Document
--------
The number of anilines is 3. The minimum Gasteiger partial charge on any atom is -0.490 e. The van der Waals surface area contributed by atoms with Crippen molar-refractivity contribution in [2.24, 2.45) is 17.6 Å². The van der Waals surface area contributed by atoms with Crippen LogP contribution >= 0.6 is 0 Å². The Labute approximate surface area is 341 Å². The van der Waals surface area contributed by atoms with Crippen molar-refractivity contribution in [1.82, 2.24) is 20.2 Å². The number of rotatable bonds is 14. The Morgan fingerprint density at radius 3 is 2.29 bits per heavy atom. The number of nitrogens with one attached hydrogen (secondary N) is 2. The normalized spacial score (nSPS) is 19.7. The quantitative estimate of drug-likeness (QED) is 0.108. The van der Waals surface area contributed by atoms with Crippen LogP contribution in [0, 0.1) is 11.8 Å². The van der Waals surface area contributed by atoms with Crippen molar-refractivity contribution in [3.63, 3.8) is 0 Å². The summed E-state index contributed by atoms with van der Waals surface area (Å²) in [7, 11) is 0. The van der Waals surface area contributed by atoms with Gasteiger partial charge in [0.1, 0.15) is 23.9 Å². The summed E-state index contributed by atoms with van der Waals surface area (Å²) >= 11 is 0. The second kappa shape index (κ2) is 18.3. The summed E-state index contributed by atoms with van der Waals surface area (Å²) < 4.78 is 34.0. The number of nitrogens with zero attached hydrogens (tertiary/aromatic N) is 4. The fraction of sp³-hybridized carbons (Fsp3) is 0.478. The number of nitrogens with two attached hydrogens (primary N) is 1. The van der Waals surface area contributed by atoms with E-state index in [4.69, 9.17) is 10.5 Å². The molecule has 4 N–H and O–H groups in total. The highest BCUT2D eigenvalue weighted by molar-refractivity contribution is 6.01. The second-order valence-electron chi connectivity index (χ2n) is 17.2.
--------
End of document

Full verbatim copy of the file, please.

The number of anilines is 3. The minimum Gasteiger partial charge on any atom is -0.490 e. The van der Waals surface area contributed by atoms with Crippen molar-refractivity contribution in [2.24, 2.45) is 17.6 Å². The van der Waals surface area contributed by atoms with Crippen LogP contribution >= 0.6 is 0 Å². The Labute approximate surface area is 341 Å². The van der Waals surface area contributed by atoms with Crippen molar-refractivity contribution in [1.82, 2.24) is 20.2 Å². The number of rotatable bonds is 14. The Morgan fingerprint density at radius 3 is 2.29 bits per heavy atom. The number of nitrogens with one attached hydrogen (secondary N) is 2. The normalized spacial score (nSPS) is 19.7. The quantitative estimate of drug-likeness (QED) is 0.108. The van der Waals surface area contributed by atoms with Crippen LogP contribution in [0, 0.1) is 11.8 Å². The van der Waals surface area contributed by atoms with Crippen molar-refractivity contribution in [3.63, 3.8) is 0 Å². The summed E-state index contributed by atoms with van der Waals surface area (Å²) in [7, 11) is 0. The van der Waals surface area contributed by atoms with Gasteiger partial charge in [0.1, 0.15) is 23.9 Å². The summed E-state index contributed by atoms with van der Waals surface area (Å²) >= 11 is 0. The second kappa shape index (κ2) is 18.3. The summed E-state index contributed by atoms with van der Waals surface area (Å²) < 4.78 is 34.0. The number of nitrogens with zero attached hydrogens (tertiary/aromatic N) is 4. The fraction of sp³-hybridized carbons (Fsp3) is 0.478. The number of nitrogens with two attached hydrogens (primary N) is 1. The van der Waals surface area contributed by atoms with E-state index in [4.69, 9.17) is 10.5 Å². The molecule has 4 N–H and O–H groups in total. The highest BCUT2D eigenvalue weighted by molar-refractivity contribution is 6.01. The second-order valence-electron chi connectivity index (χ2n) is 17.2.